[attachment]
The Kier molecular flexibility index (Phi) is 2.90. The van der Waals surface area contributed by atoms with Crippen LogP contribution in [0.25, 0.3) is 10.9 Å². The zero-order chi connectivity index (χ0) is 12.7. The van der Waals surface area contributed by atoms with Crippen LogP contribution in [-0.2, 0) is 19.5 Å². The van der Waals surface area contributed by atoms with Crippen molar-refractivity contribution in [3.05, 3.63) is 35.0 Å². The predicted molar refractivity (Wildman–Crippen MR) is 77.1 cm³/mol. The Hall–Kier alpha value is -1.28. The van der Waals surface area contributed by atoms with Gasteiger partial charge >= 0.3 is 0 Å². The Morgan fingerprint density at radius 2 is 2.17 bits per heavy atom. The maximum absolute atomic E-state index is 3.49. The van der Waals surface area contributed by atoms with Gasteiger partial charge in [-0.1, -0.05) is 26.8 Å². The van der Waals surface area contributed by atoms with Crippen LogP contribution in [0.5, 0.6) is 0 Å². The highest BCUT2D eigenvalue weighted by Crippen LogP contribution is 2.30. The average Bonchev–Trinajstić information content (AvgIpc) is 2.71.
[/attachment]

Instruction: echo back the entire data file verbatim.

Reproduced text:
The Kier molecular flexibility index (Phi) is 2.90. The van der Waals surface area contributed by atoms with Crippen LogP contribution in [0.25, 0.3) is 10.9 Å². The zero-order chi connectivity index (χ0) is 12.7. The van der Waals surface area contributed by atoms with Crippen LogP contribution in [-0.2, 0) is 19.5 Å². The van der Waals surface area contributed by atoms with Crippen molar-refractivity contribution in [3.05, 3.63) is 35.0 Å². The predicted molar refractivity (Wildman–Crippen MR) is 77.1 cm³/mol. The Hall–Kier alpha value is -1.28. The van der Waals surface area contributed by atoms with Gasteiger partial charge >= 0.3 is 0 Å². The Morgan fingerprint density at radius 2 is 2.17 bits per heavy atom. The maximum absolute atomic E-state index is 3.49. The van der Waals surface area contributed by atoms with Gasteiger partial charge in [-0.1, -0.05) is 26.8 Å². The van der Waals surface area contributed by atoms with Crippen LogP contribution in [0.5, 0.6) is 0 Å². The highest BCUT2D eigenvalue weighted by Crippen LogP contribution is 2.30. The average Bonchev–Trinajstić information content (AvgIpc) is 2.71.